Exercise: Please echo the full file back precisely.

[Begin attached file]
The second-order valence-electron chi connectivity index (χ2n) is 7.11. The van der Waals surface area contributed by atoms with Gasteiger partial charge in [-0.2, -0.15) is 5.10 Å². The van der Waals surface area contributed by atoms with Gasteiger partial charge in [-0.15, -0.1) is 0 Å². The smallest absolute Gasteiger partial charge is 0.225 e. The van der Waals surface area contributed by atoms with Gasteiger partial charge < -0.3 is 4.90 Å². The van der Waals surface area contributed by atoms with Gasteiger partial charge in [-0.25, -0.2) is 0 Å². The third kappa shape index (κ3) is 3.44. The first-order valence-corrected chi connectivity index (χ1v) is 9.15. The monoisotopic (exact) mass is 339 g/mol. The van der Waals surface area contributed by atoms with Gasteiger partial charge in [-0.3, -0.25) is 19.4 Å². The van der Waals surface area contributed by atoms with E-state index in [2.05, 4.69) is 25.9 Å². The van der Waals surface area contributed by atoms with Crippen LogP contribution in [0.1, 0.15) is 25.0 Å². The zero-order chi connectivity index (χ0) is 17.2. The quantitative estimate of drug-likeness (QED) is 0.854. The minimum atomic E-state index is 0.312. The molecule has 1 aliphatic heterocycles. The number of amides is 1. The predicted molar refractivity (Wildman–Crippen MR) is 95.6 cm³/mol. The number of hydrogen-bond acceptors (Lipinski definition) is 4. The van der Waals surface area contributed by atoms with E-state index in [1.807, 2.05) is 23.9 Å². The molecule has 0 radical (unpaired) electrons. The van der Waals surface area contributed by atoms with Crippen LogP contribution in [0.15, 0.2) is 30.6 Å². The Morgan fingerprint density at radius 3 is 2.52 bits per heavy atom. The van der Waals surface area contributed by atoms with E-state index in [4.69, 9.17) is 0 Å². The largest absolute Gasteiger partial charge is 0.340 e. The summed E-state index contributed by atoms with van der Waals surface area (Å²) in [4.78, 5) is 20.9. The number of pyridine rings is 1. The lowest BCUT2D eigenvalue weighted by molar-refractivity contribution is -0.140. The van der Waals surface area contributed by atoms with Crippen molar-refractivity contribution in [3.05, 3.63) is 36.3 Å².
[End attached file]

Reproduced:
The second-order valence-electron chi connectivity index (χ2n) is 7.11. The van der Waals surface area contributed by atoms with Gasteiger partial charge in [-0.2, -0.15) is 5.10 Å². The van der Waals surface area contributed by atoms with Gasteiger partial charge in [-0.15, -0.1) is 0 Å². The smallest absolute Gasteiger partial charge is 0.225 e. The van der Waals surface area contributed by atoms with Gasteiger partial charge < -0.3 is 4.90 Å². The van der Waals surface area contributed by atoms with Gasteiger partial charge in [-0.25, -0.2) is 0 Å². The third kappa shape index (κ3) is 3.44. The first-order valence-corrected chi connectivity index (χ1v) is 9.15. The monoisotopic (exact) mass is 339 g/mol. The van der Waals surface area contributed by atoms with Gasteiger partial charge in [-0.3, -0.25) is 19.4 Å². The van der Waals surface area contributed by atoms with E-state index in [2.05, 4.69) is 25.9 Å². The van der Waals surface area contributed by atoms with Crippen LogP contribution in [0.1, 0.15) is 25.0 Å². The zero-order chi connectivity index (χ0) is 17.2. The quantitative estimate of drug-likeness (QED) is 0.854. The minimum atomic E-state index is 0.312. The molecule has 1 aliphatic heterocycles. The number of amides is 1. The predicted molar refractivity (Wildman–Crippen MR) is 95.6 cm³/mol. The number of hydrogen-bond acceptors (Lipinski definition) is 4. The van der Waals surface area contributed by atoms with E-state index in [1.807, 2.05) is 23.9 Å². The molecule has 0 radical (unpaired) electrons. The van der Waals surface area contributed by atoms with Crippen LogP contribution in [0.15, 0.2) is 30.6 Å². The Morgan fingerprint density at radius 3 is 2.52 bits per heavy atom. The van der Waals surface area contributed by atoms with E-state index in [4.69, 9.17) is 0 Å². The largest absolute Gasteiger partial charge is 0.340 e. The summed E-state index contributed by atoms with van der Waals surface area (Å²) in [4.78, 5) is 20.9. The number of pyridine rings is 1. The lowest BCUT2D eigenvalue weighted by molar-refractivity contribution is -0.140. The van der Waals surface area contributed by atoms with Crippen molar-refractivity contribution in [3.05, 3.63) is 36.3 Å².